Tom Cebulski (Unregistered Guest)
Posted From: 18.104.22.168
|Posted on Monday, October 04, 2010 - 12:35 am: |
I have a question about renaming the files GUPDATE.GCD" to "GUPDATE.OLD in order to make the touch screen start working. I have 2 gamin nuvi 650s and the touchscreen is unresponsive in both.
I tried renaming the file,GUPDATE.GCD" to "GUPDATE.OLD, and only one of the garmins brought me to the recalibration screen and started working again. The other still does not work, so I will have to send it in for repair.
1) Does renaming GUPDATE.GCD" to "GUPDATE.OLD, and then again to GUPDATE.GCD, permantly repair the touchscreen? or will it start to become unresponsive again?
2) Why does this problem occur and then is easily fixed?
|Posted on Monday, October 04, 2010 - 08:22 am: |
Renaming the file is not an automatic cure to "fix" a touchscreen. The procedure only allows you to reach the calibration screen, so that you can try to recalibrate it.
First, When a unit comes from the factory, the touchscreen is already calibrated.
What does "calibrated" mean?
Calibrated means that the Nuvi has been told where the outer bounderies of the screen are by pressing the dots on the calibration screen. Each dot represents a x/y coordinate and each key press is stored in non-volatile RAM, meaning it won't be erased when the unit is turned off.
The GUPDATE.GCD file is a file that's loaded onto your Nuvi whenever you are updating your unit's firmware with Garmin's WebUpdater. Your Nuvi uses this file to upload the system firmware into your Nuvi's internal memory. It's essentially the operating system. Once it's been uploaded, you won't need it again and the file can be erased. However, I prefer not to erase it (more about that later).
When you hold down the power button, if your unit has the GUPDATE.GCD file, it will try to re-upload your system's firmware from the file into the internal memory. This is very useful if for some reason, your unit's internal memory has become corrupted and isn't working right. This is why I recommend not to erase it. You may need it again in the future, should the internal memory become corrupted.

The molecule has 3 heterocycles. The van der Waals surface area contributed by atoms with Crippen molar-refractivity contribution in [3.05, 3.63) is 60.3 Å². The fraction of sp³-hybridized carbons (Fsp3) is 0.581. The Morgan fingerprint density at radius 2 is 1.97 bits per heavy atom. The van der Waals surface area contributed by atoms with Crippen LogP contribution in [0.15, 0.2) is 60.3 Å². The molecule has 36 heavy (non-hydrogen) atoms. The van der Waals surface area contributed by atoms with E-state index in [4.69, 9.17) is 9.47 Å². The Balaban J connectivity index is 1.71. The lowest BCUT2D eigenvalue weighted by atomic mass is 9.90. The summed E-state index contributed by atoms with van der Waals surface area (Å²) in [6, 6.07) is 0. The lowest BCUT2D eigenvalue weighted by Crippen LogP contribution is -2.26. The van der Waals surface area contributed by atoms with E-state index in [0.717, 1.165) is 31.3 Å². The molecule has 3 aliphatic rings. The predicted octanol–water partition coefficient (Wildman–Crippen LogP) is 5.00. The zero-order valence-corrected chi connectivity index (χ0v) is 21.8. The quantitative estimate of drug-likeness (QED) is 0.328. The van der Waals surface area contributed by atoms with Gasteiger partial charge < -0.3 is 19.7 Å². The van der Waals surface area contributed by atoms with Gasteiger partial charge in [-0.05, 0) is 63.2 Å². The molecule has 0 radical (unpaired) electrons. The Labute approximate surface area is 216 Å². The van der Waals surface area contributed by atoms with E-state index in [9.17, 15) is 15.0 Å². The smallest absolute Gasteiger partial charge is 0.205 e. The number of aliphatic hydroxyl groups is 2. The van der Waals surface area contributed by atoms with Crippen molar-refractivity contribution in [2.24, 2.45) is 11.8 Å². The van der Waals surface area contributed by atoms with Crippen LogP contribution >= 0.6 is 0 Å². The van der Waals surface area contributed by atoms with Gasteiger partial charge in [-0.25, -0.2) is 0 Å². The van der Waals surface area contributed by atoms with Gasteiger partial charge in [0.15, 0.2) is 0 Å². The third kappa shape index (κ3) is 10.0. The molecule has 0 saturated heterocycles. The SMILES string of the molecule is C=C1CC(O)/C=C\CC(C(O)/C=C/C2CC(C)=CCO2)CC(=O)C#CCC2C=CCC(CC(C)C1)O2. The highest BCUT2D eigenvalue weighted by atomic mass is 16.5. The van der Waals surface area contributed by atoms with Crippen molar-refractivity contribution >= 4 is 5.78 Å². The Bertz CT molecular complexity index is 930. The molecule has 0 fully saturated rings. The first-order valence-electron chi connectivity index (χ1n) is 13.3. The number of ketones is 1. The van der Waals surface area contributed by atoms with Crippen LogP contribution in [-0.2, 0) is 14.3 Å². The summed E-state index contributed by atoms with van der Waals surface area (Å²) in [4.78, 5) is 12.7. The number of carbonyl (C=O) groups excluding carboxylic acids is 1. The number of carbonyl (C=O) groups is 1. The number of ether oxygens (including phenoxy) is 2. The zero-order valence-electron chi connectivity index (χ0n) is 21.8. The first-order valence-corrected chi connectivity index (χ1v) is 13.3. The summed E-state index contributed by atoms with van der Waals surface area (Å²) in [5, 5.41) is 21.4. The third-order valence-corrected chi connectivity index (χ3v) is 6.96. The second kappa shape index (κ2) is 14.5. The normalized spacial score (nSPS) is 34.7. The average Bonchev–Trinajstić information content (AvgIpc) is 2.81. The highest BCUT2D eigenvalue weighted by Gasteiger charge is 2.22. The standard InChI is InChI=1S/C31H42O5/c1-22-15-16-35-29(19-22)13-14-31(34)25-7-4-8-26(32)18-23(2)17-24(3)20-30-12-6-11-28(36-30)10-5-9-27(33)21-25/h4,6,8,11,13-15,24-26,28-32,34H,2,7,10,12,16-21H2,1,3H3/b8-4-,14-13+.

By renaming the file from GUPDATE.GCD to GUPDATE.OLD, your Nuvi will not try to reload the system firmware (because it can't find it, due to the renamed filename) and will then access the touchscreen calibration screen.
If you try to press the dots and nothing is happening, then your touchscreen is NON-RESPONSIVE and it needs to be replaced.
If you have a touchscreen that does respond to the dots when pressed, you may be able to recalibrate it.
However, my question is.... why did the touchscreen lose its calibration in the first place?
It's because the touchscreen is still defective and has drifted in its resistance values and is the first sign that it is going bad.
You will find that once you recalibrate it, a short time later it will lose calibration again. You may have to repeat the calibration procedure several times before it will no longer respond to keypresses.
In either case, the long-term solution is to replace the touchscreen.